Ward committees are established by means of law and that explains without doubt that they are a statutory component of a municipality. Section 12 of the Local Government: Municipal Structures Act allows the MEC to establish municipalities in this province.
The election of Ward Committees derives its legislative outlook from, the Constitution of the Republic of South Africa, the 1993 Local Government White Paper, the Local Government: Municipal Structures Act and the Local Government: Municipal Systems Act.
The May 2011 local government elections necessitated the establishment of Ward Committees in 39 muninicipalities of the province, excluding district municipalities as they constitute the third component of the municipality.
Chapter 7 Section 152(1)(e) of the Constitution of the Republic of South Africa states that local government should encourage the involvement of communities and community organisations in the matters of local government.
Subsequent to the local government elections, all 36 local municipalities and 2 metropolitan municipalities embarked on the ward committee election process, except the Baviaans municipality which decided not to elect its Ward Committees until the next financial year, citing lack of policy and budget for its operations.
The Nelson Mandela Bay Metro has started its election process but had to stop due to unresolved internal disputes, while the Buffalo City Metro is in the process of completing its election process.
This process was kicked off by the Ward Committee election policy development guidelines sent to all 39 Municipalities by the Department of Local Government and Traditional Affairs to help guide municipalities in developing their own idiosyncratic policies.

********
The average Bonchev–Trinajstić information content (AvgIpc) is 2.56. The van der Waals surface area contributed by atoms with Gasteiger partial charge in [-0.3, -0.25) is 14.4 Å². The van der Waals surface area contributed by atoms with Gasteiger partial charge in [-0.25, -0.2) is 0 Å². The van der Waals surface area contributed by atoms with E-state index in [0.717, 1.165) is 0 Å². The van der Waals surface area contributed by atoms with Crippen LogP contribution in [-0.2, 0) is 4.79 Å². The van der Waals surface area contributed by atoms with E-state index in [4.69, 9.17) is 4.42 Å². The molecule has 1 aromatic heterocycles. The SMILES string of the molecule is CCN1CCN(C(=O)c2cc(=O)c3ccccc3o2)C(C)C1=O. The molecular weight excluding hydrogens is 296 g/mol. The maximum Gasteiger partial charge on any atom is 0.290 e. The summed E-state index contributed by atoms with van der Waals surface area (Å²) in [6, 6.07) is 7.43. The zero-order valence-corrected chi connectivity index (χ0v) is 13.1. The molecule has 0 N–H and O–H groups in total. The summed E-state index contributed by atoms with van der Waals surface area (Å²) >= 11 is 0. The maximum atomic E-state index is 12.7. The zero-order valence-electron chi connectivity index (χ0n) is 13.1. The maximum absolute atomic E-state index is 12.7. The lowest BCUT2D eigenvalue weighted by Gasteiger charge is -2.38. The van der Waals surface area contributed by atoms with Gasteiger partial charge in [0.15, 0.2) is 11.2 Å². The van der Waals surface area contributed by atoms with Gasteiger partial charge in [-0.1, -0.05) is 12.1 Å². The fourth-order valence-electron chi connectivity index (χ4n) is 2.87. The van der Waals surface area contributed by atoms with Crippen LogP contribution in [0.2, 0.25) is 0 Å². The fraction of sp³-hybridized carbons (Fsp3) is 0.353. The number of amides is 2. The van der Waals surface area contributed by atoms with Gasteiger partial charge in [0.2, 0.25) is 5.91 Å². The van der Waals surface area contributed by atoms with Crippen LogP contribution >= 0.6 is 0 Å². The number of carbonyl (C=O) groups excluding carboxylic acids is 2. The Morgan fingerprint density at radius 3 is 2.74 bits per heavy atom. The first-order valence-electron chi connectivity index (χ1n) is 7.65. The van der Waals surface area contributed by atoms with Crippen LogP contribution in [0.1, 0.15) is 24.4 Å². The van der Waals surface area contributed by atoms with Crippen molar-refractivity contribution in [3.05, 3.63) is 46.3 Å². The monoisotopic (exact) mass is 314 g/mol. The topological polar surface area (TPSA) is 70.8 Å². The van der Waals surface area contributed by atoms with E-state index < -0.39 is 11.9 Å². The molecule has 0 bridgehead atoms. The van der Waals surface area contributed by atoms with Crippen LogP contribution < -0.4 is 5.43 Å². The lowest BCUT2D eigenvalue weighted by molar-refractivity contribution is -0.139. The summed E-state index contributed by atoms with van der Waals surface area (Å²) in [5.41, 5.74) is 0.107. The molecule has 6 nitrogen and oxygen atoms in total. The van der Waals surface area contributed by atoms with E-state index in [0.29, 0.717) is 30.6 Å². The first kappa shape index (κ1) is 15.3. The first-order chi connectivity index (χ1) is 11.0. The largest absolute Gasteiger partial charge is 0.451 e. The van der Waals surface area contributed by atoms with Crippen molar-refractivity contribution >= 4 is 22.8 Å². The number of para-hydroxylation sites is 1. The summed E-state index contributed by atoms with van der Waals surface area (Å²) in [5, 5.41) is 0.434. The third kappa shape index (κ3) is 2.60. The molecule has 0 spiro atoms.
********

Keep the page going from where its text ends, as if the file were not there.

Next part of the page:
Only 4 local municipalities are yet to complete the election process, owing to a number of disputes registered with them and brought to the attention of our Department. We must place it on record that, there were other disputes from municipalities such as Ikhwezi which the Department attended and resolved.
The law guiding the establishment of these Committees indicates that they must be elected 3 moths after the local government elections. However, in our province, we were hamstrung by two things. The first being the lack of institutionalised policies in all municipalities to guide this process, the second thing was the fact that some municipalities appear to have acted contrary to the guidelines and the law.
Our responsibility as the Department is to investigate these disputes, take decisions to ensure proper compliance with the law.
We are interacting with Mayors and Speakers of the 4 concerned municipalities where there are still unresolved disputes, these are, King Sabatha Dalindyebo (4 Wards) , Tsolwana (1 Ward), Nkonkobe (3 Wards) and Maletswai (2 Wards) local municipalities.
Where we find evidence of an election process having breached the law or having been contrary to the dictates of the law, we will nullify election of Ward Committees and start the process afresh.
We must also state that, as the Department, we are committed to ensuring that all municipalities have properly elected Ward Committees who will work with the municipalities to help build better communities. Delays in these elections are delays in ensuring proper delivery of services to our people as these Committees are central in the work of municipalities.